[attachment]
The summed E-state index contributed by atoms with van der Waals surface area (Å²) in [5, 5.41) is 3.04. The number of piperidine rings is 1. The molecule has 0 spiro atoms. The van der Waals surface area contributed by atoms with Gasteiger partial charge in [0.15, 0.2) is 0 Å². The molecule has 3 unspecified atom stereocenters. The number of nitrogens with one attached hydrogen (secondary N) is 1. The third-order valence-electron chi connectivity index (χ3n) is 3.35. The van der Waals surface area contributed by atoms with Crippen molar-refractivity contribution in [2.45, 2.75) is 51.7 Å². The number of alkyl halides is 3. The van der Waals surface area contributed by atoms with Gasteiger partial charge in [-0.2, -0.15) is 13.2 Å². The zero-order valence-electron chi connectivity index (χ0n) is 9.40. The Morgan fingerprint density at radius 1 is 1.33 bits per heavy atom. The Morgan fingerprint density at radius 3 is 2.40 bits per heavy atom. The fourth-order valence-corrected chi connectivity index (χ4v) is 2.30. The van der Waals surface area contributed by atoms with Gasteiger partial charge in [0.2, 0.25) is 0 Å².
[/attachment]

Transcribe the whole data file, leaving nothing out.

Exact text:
The summed E-state index contributed by atoms with van der Waals surface area (Å²) in [5, 5.41) is 3.04. The number of piperidine rings is 1. The molecule has 0 spiro atoms. The van der Waals surface area contributed by atoms with Gasteiger partial charge in [0.15, 0.2) is 0 Å². The molecule has 3 unspecified atom stereocenters. The number of nitrogens with one attached hydrogen (secondary N) is 1. The third-order valence-electron chi connectivity index (χ3n) is 3.35. The van der Waals surface area contributed by atoms with Crippen molar-refractivity contribution in [2.45, 2.75) is 51.7 Å². The number of alkyl halides is 3. The van der Waals surface area contributed by atoms with Gasteiger partial charge in [-0.2, -0.15) is 13.2 Å². The zero-order valence-electron chi connectivity index (χ0n) is 9.40. The Morgan fingerprint density at radius 1 is 1.33 bits per heavy atom. The Morgan fingerprint density at radius 3 is 2.40 bits per heavy atom. The fourth-order valence-corrected chi connectivity index (χ4v) is 2.30. The van der Waals surface area contributed by atoms with Gasteiger partial charge in [0.2, 0.25) is 0 Å².